Since coming into power, the New Dispensation in Zimbabwe has gone all out to promote national peace and reconciliation as the backbone of its governance and has come up with many practical projects and programmes to promote its vision of having a Zimbabwe that is open for business for all, inside and outside the country.
So it has introduced fundamentals and policy frameworks to promote economic growth and the ease of doing business.
However, of late, there has been growing misbehaviour, hate speech and de-campaigning of the country by a brigade of irresponsible citizens using mainly social media platforms and mass media.
It has turned out that most of those fanning hate speech, intolerance, and campaigning against their country are being sponsored individually or through non-governmental organisations, and at times even foreign embassies, to destroy their own country.
It is fact, not fiction, that national peace and reconciliation are key ingredients in the process leading to the attainment of Vision 2030, that of creating a middle-income economy.
Across the world, a divided nation does not share a common vision and common goal and a nation which hates itself does not develop and soon collapses into untold chaos, war, disease and poverty.
This does not preclude politics or change, but it does mean there has to be a shared vision of where we need to go, with debate on the details not on the fundamental base.
Without social cohesion, mutual respect and responsible behaviour it is hard to build a nation.
It is therefore, laudable that Cabinet has approved in principle the need to outlaw hate speech and lobbying against the country, which is increasingly becoming the fad of our time.
We are grateful that political parties will be placed under a uniform code of conduct, hate speech will be banned and campaigning against Zimbabwe criminalised.
It took the Cabinet Committee on National Peace and Reconciliation a lot of time to observe and apply a thought process in order to come up with these all-important recommendations, but without breaching constitutionally-entrenched rights.
We are also grateful that Cabinet has approved the recommendations and gone further to give parliamentary processes time to legally and procedurally effect the changes, starting with a presentation by committee chairperson Vice President Kembo Mohadi to Parliament.
Highlights of the recommendations are that legislation and a code of conduct will be put in place to regulate the operations and conduct of all political parties and that campaigning against one’s country shall be legislated at law as criminal.
That existing laws, we are told, shall be strengthened to include elements that foster tolerance, equality and social cohesion among Zimbabweans as well as prohibit hate speech by public officials, media houses and citizens in public spaces and on social, print and electronic media platforms.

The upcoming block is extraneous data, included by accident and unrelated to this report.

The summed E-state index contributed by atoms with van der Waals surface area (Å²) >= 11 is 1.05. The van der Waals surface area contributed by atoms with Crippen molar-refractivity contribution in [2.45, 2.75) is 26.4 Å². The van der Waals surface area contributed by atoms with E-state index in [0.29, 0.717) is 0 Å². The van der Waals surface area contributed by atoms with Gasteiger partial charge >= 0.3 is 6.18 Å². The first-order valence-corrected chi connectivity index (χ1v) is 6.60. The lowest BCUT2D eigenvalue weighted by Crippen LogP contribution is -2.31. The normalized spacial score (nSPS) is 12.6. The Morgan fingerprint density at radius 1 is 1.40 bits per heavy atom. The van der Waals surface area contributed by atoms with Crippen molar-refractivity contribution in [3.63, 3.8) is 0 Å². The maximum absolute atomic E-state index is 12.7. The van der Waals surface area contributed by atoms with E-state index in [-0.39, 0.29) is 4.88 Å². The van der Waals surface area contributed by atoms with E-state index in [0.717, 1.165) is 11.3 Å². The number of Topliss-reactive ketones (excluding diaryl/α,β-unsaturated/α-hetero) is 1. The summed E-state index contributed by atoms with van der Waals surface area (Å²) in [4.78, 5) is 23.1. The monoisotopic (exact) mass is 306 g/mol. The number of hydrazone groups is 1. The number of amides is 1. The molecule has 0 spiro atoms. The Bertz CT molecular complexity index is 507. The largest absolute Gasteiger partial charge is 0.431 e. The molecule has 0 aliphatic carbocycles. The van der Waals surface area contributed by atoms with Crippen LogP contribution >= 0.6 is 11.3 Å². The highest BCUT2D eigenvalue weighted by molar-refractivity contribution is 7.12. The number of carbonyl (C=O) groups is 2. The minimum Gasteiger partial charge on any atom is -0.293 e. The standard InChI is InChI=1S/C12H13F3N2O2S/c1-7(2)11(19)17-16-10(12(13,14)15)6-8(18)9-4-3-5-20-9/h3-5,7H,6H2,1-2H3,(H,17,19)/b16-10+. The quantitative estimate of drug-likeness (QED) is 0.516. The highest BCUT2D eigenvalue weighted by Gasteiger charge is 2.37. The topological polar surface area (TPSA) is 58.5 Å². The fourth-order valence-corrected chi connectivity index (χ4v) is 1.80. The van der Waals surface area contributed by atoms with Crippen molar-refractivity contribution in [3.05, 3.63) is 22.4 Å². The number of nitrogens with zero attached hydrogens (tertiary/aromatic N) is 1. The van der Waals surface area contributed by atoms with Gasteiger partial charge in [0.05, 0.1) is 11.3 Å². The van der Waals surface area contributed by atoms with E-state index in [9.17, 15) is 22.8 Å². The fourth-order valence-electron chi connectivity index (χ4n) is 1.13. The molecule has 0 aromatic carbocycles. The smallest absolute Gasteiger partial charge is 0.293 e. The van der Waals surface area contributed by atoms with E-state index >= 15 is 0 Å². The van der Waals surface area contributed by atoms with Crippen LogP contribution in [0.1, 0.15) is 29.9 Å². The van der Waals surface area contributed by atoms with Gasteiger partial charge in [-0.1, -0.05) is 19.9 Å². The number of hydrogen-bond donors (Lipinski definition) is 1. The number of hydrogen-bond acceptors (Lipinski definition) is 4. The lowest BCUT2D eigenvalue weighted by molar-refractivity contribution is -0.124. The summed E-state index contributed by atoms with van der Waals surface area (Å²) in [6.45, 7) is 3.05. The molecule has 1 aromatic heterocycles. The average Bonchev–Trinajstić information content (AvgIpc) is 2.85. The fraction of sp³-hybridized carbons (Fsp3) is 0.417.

The public, we are told again, should be educated on how the security services handle complaints, so if they feel they have been unjustly treated they can get redress.
It should be noted that the move comes a few months after the Zimbabwe National Liberation War Veterans’ Association called for the enactment of laws that bar anyone calling for sanctions and economic sabotage from contesting elections and make this sort of behaviour a serious crime.
The war veterans, the vanguard of the country’s liberation struggle, had and still have serious misgiving in the way some untoward Zimbabweans are promoting hate and divisions in the country at the instigation of some Western countries.
Zimbabweans in their broad totality should accept that we must stop somewhere. We have abused our freedom of speech and abused our colleagues and leaders, all for the benefit of our egos of grandstanding before foreigners.
Over the months we have become our worst enemies, abusing social media platforms where we must admit that we have lost our moral bearing and thrown everything human out through the window.
It is sad that we have gone to a point of forgetting that we have only one country, our Zimbabwe.
We have forgotten that on the social media are sons, daughters and sisters, our fathers, grandfathers and leaders. All we do is reckless ranting, scolding and undressing each other.
It is sad that we are fast becoming more divided than ever before.
We have abused the word democracy, and have taken human rights to the point where a selected few think they are the only ones with rights, simply because they are supported by Western powers.
What country are we building if we abuse democracy to the point of breaking the moral fabric that holds us together? What country are we building if we destroy everything that holds us together to please foreigners? What does hate speech and language help us, we ask?
Finally, what legacy do we want to leave for future generations? What is democracy if it destroys out country and its people?
Even Europe, whose democracy we want to copy, neither promotes nor allow hate speech among its citizens. Political parties respect winners in Europe, but we disrespect our own winners.
We disrespect our courts of law and the law itself.
We circumvent constitutionalism.